Another’s story…

I have to take a moment to honor Ed Shirley, a friend who died suddenly today.


Ed’s important to this blog because his story rubbed up against mine.  We were cohorts at the Franciscan Federation Annual Conference several years ago; he and I had spoken on the phone several times prior to that.  I asked/invited him to work with our Action Commissioners, as a member of an Action Circle in Austin, Texas.  We hadn’t been able to meet in person before, as I was based in D.C.  Ed was unabashedly himself, no apologies: loud, wonderful.


A beautiful example is this facebook message that Ed sent me a few months ago:


I’m still here!

By the way, I HAVE noticed in your pictures that you have lost weight. I’m trying to say you look great, without implying that you didn’t before (which you looked fine, but I am also not trying to say “You’ve always been hot,” either).

Darned political correctness/fear of offending. Seriously, looking good. I remember you saying you had changed brands of coffee, and that helped. Unfortunately, I don’t drink coffee, so I’m just stuck trying to cut down on ice cream (now, if they came up with a weight loss ice cream, I could get to my high school weight in no time!)”


I snorted at the rock climbing gym when I read his message.


Thank you, dear friend, for allowing me to listen and for sharing your story and making it a piece of mine.  You will be missed.  Your constant authenticity will help me re-member my own.


*your regular programming (concrete pt 2) will return tomorrow

We’ve only just begun

6 a.m. was our departure from the Casa Retiros.  To work backwards, that meant that breakfast began at 5:30, and wake up, 4:30. My earliest meetings, at home in the States, start at 10 am—that’s a stretch for me.  My favorite time of day is morning, where I ease in—often with the same routine: skinny coffee and a book in my pajamas; an hour later, breakfast; then gather and prep for the day.  I had no coffee with me, and if I had chosen to leisurely enter my day, my wake up would have been 3:00 a.m. for a day devoted to manual labor.  No thank you.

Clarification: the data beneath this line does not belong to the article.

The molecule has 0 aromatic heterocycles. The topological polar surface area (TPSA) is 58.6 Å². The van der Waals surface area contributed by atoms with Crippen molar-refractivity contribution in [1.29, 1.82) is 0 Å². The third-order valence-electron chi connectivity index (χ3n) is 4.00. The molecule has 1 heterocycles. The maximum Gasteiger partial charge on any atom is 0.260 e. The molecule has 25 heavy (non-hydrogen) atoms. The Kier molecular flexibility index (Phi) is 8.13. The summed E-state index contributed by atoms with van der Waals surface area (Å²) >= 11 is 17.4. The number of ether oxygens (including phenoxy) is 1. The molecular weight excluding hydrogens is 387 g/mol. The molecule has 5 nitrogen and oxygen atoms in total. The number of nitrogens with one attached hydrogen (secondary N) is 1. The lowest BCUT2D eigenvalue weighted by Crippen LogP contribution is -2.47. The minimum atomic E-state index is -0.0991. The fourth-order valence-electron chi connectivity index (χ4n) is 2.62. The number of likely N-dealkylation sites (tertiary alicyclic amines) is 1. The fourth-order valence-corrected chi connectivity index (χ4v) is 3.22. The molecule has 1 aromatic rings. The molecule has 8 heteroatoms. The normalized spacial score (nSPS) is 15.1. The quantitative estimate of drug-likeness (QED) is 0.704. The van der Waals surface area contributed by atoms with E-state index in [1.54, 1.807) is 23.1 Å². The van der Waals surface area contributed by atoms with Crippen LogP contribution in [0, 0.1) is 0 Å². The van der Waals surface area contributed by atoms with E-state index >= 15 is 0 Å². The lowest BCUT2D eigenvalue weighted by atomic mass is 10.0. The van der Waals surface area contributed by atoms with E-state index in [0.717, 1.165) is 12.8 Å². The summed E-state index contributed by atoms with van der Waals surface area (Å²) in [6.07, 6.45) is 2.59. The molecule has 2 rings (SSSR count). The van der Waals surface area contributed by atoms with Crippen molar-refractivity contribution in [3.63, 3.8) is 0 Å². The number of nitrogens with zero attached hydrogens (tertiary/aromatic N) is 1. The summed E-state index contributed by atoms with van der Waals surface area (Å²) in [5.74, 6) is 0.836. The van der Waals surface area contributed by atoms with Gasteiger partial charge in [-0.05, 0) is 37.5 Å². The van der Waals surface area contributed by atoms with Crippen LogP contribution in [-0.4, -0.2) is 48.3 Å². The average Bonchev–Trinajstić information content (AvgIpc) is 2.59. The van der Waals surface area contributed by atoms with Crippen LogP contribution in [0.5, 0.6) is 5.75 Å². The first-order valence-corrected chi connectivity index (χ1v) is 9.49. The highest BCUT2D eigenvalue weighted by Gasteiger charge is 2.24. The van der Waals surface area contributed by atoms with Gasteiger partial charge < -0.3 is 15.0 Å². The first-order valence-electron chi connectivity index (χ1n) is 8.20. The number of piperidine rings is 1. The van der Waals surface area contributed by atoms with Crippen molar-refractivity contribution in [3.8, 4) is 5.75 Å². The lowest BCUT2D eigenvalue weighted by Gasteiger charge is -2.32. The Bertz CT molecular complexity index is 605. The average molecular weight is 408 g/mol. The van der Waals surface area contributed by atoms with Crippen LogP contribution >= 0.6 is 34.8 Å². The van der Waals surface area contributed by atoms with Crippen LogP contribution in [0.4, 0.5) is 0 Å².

Breakfast eaten, teeth brushed, bag packed (complete with baby wipes, sunblock, bug spray, construction gloves, and other Mary Poppins items), we left at 6 a.m.  Why so early? Two words: city traffic.  Although Casa Retiros is just outside Guatemala City, it would take an hour to reach our work site in Zona 7.   Andres and Juan Carlos would pick up the police from city hall after they dropped us off.  In the interim, Alto Gracia and Sr. Esperanza (from St. Francis Coll) and Ever (a policeman who worked at Paso a Paso 2x/week) would keep an eye on us. Continue reading